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In JAMIA open

Objective : To determine whether a machine learning model can detect SARS-CoV-2 infection from physiological metrics collected from wearable devices.

Materials and Methods : Health care workers from 7 hospitals were enrolled and prospectively followed in a multicenter observational study. Subjects downloaded a custom smart phone app and wore Apple Watches for the duration of the study period. Daily surveys related to symptoms and the diagnosis of Coronavirus Disease 2019 were answered in the app.

Results : We enrolled 407 participants with 49 (12%) having a positive nasal SARS-CoV-2 polymerase chain reaction test during follow-up. We examined 5 machine-learning approaches and found that gradient-boosting machines (GBM) had the most favorable validation performance. Across all testing sets, our GBM model predicted SARS-CoV-2 infection with an average area under the receiver operating characteristic (auROC) = 86.4% (confidence interval [CI] 84-89%). The model was calibrated to value sensitivity over specificity, achieving an average sensitivity of 82% (CI ±∼4%) and specificity of 77% (CI ±∼1%). The most important predictors included parameters describing the circadian heart rate variability mean (MESOR) and peak-timing (acrophase), and age.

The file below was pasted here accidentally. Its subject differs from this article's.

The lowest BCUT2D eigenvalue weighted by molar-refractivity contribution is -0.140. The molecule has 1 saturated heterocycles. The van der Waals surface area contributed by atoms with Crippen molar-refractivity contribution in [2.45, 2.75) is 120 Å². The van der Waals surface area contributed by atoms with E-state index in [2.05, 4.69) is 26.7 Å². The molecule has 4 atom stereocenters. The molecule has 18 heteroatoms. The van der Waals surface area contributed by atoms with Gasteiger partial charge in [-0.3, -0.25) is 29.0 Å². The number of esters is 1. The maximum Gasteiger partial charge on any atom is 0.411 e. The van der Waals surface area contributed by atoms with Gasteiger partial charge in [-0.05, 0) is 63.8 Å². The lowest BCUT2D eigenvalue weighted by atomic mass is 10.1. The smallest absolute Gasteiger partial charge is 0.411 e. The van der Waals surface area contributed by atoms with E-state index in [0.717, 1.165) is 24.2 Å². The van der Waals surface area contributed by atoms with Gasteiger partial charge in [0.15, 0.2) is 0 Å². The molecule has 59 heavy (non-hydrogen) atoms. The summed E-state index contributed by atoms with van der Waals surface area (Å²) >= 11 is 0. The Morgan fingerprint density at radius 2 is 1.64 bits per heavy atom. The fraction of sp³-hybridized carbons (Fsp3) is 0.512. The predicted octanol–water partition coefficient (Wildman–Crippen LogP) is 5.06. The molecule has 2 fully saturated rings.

Discussion : We show that a tree-based ML algorithm applied to physiological metrics passively collected from a wearable device can identify and predict SARS-CoV-2 infection.

Conclusion : Applying machine learning models to the passively collected physiological metrics from wearable devices may improve SARS-CoV-2 screening methods and infection tracking.

Hirten Robert P, Tomalin Lewis, Danieletto Matteo, Golden Eddye, Zweig Micol, Kaur Sparshdeep, Helmus Drew, Biello Anthony, Pyzik Renata, Bottinger Erwin P, Keefer Laurie, Charney Dennis, Nadkarni Girish N, Suarez-Farinas Mayte, Fayad Zahi A

2022-Jul

COVID-19, apple watch, coronavirus, machine learning, wearable device